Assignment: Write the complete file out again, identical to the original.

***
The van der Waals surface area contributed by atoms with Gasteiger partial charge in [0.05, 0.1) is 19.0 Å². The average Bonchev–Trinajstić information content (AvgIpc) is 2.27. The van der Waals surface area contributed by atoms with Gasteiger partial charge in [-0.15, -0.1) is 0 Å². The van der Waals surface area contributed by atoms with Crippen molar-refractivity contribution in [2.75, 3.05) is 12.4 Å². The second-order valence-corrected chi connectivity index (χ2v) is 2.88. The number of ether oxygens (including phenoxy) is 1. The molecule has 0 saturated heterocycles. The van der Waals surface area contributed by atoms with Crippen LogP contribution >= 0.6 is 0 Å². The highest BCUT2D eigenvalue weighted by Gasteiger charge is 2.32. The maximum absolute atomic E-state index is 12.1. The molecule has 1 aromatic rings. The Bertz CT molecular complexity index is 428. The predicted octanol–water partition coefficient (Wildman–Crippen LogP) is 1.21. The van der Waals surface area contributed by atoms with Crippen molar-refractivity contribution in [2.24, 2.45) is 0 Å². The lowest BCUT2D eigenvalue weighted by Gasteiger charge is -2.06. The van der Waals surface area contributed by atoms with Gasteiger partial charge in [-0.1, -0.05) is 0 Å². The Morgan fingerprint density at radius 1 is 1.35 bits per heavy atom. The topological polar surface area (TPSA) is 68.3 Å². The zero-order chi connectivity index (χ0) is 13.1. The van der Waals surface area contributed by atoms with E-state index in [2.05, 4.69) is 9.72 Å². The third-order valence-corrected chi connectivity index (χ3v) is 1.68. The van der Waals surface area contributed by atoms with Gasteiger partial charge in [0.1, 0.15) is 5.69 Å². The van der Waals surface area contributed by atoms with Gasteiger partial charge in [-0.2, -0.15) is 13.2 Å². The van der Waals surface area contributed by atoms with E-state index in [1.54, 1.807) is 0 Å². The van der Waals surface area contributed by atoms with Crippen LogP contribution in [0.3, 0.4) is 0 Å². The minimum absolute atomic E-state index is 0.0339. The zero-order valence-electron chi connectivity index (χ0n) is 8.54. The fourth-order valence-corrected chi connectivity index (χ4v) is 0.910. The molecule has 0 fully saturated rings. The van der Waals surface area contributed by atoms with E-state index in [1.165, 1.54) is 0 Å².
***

The van der Waals surface area contributed by atoms with Gasteiger partial charge in [0.05, 0.1) is 19.0 Å². The average Bonchev–Trinajstić information content (AvgIpc) is 2.27. The van der Waals surface area contributed by atoms with Gasteiger partial charge in [-0.15, -0.1) is 0 Å². The van der Waals surface area contributed by atoms with Crippen molar-refractivity contribution in [2.75, 3.05) is 12.4 Å². The second-order valence-corrected chi connectivity index (χ2v) is 2.88. The number of ether oxygens (including phenoxy) is 1. The molecule has 0 saturated heterocycles. The van der Waals surface area contributed by atoms with Crippen LogP contribution >= 0.6 is 0 Å². The highest BCUT2D eigenvalue weighted by Gasteiger charge is 2.32. The maximum absolute atomic E-state index is 12.1. The molecule has 1 aromatic rings. The Bertz CT molecular complexity index is 428. The predicted octanol–water partition coefficient (Wildman–Crippen LogP) is 1.21. The van der Waals surface area contributed by atoms with Crippen molar-refractivity contribution in [2.24, 2.45) is 0 Å². The lowest BCUT2D eigenvalue weighted by Gasteiger charge is -2.06. The van der Waals surface area contributed by atoms with Gasteiger partial charge in [-0.1, -0.05) is 0 Å². The Morgan fingerprint density at radius 1 is 1.35 bits per heavy atom. The topological polar surface area (TPSA) is 68.3 Å². The zero-order chi connectivity index (χ0) is 13.1. The van der Waals surface area contributed by atoms with E-state index in [2.05, 4.69) is 9.72 Å². The third-order valence-corrected chi connectivity index (χ3v) is 1.68. The van der Waals surface area contributed by atoms with Gasteiger partial charge in [0.1, 0.15) is 5.69 Å². The van der Waals surface area contributed by atoms with Gasteiger partial charge in [-0.2, -0.15) is 13.2 Å². The van der Waals surface area contributed by atoms with E-state index in [1.54, 1.807) is 0 Å². The van der Waals surface area contributed by atoms with Crippen LogP contribution in [0.3, 0.4) is 0 Å². The minimum absolute atomic E-state index is 0.0339. The zero-order valence-electron chi connectivity index (χ0n) is 8.54. The fourth-order valence-corrected chi connectivity index (χ4v) is 0.910. The molecule has 0 fully saturated rings. The van der Waals surface area contributed by atoms with E-state index in [1.165, 1.54) is 0 Å².